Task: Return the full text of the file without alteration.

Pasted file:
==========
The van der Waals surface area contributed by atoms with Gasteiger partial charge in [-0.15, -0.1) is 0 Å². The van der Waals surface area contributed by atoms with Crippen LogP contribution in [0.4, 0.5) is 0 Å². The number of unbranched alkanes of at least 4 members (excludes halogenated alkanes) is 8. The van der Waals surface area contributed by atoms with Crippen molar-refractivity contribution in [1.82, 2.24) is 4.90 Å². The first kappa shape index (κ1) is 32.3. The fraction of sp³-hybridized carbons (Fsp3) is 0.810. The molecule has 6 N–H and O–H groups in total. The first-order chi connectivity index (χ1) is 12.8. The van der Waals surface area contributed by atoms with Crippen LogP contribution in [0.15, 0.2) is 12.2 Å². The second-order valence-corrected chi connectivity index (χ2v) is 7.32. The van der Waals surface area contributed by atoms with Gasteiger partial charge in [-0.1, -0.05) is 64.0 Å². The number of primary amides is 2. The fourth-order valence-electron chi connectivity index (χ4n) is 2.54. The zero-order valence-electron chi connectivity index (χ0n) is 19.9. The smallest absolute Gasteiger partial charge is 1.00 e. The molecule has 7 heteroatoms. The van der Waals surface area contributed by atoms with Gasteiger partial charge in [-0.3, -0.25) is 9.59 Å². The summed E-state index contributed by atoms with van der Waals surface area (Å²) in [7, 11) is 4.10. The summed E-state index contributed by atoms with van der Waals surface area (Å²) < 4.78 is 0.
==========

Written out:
The van der Waals surface area contributed by atoms with Gasteiger partial charge in [-0.15, -0.1) is 0 Å². The van der Waals surface area contributed by atoms with Crippen LogP contribution in [0.4, 0.5) is 0 Å². The number of unbranched alkanes of at least 4 members (excludes halogenated alkanes) is 8. The van der Waals surface area contributed by atoms with Crippen molar-refractivity contribution in [1.82, 2.24) is 4.90 Å². The first kappa shape index (κ1) is 32.3. The fraction of sp³-hybridized carbons (Fsp3) is 0.810. The molecule has 6 N–H and O–H groups in total. The first-order chi connectivity index (χ1) is 12.8. The van der Waals surface area contributed by atoms with Crippen LogP contribution in [0.15, 0.2) is 12.2 Å². The second-order valence-corrected chi connectivity index (χ2v) is 7.32. The van der Waals surface area contributed by atoms with Gasteiger partial charge in [-0.1, -0.05) is 64.0 Å². The number of primary amides is 2. The fourth-order valence-electron chi connectivity index (χ4n) is 2.54. The zero-order valence-electron chi connectivity index (χ0n) is 19.9. The smallest absolute Gasteiger partial charge is 1.00 e. The molecule has 7 heteroatoms. The van der Waals surface area contributed by atoms with Gasteiger partial charge in [-0.3, -0.25) is 9.59 Å². The summed E-state index contributed by atoms with van der Waals surface area (Å²) in [7, 11) is 4.10. The summed E-state index contributed by atoms with van der Waals surface area (Å²) < 4.78 is 0.